Michael Casey has written a provocative essay in Wall Street Journal. Let's face it, economists make lousy economists, he summarizes.
I am interested in the the theory of complex systems, complexity economy and especially its influence on quant finance. Here I have written about major achievements of econophysics.
In short, econophysics wants to solve problems in economics applying methods from physics. One driving force behind econophysics was the emergent availability of a huge amount of data. Basic tools are probabilistic and statistical methods often taken from statistical physics. Moreover, IMO, attempts to use the theory of complex systems.
In quantitative finance analogies between financial theory and diffusion theory are assumed (with all pros and cons). The stochastic differential equations are often transformed into partial differential equations and depending on deal types and contract features it is essential to have robust solvers and to treat the ill-posed inverse problem of calibration correctly. And they need to be blazingly fast to allow for comprehensive ... across scenario analytics.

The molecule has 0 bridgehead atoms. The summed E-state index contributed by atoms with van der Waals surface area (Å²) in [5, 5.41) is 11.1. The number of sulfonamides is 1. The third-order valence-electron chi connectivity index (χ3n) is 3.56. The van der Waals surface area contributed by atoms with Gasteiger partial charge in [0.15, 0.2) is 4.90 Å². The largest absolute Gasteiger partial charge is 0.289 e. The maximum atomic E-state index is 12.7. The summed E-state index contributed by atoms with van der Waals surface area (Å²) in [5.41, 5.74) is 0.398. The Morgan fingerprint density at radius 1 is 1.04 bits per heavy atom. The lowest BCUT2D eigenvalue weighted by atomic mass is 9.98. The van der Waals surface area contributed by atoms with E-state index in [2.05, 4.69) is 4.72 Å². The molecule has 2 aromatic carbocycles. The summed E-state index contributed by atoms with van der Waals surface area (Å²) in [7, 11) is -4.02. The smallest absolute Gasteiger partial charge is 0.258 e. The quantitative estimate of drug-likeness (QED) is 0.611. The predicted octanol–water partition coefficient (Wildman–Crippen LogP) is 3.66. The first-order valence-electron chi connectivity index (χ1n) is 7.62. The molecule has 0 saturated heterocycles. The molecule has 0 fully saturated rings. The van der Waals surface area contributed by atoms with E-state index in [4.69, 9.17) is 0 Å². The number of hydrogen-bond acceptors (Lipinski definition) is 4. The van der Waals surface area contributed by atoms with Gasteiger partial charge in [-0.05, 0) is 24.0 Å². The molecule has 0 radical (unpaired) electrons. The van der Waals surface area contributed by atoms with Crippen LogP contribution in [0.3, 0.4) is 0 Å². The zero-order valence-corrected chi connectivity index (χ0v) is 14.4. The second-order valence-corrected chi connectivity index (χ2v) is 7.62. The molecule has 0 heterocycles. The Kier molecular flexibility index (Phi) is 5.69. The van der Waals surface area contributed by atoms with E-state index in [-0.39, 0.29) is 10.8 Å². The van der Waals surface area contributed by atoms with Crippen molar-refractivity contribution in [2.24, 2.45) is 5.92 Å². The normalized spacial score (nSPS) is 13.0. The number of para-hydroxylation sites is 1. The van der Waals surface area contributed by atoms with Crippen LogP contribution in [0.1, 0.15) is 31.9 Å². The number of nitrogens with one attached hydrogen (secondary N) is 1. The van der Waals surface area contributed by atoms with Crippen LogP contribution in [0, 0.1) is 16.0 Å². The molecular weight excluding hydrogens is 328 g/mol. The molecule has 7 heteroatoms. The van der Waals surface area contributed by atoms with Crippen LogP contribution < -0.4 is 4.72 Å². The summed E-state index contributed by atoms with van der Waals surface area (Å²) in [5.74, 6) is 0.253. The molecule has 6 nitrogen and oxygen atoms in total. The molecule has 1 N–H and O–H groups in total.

However, derivatives and risk analytics is characterized by the influence of a few factors (dominantly volatility of underlyings, correlations, ...), high dimensions come from the path dependence.
To study, say, market behavior or understanding systemic risk insights from the physical world can help, especially from systems in which networks of interacting units produce radical collective behavior.
We have mentioned principle influences from the dynamic of "surrounding" systems, like on portfolio optimization here, or the non-ergodicity property (a property of Brownian Motion) here.
Things like co-movements of, say, financial instruments are important - it is, for example, quite intuitive that in a panic co-movement increases - a stock market panic is like an avalanche where exogenous control becomes less important compared to streamline interactions within the network.
The UnRisk team members are physicists, industrial mathematicians and computer scientists. We quite often see the limits of quant finance models by looking into the mathematics and data. And we motivate our customers to simulate more, look deeper into pathologic behavior, ...
Market behavior is complex. Complexity economy matters.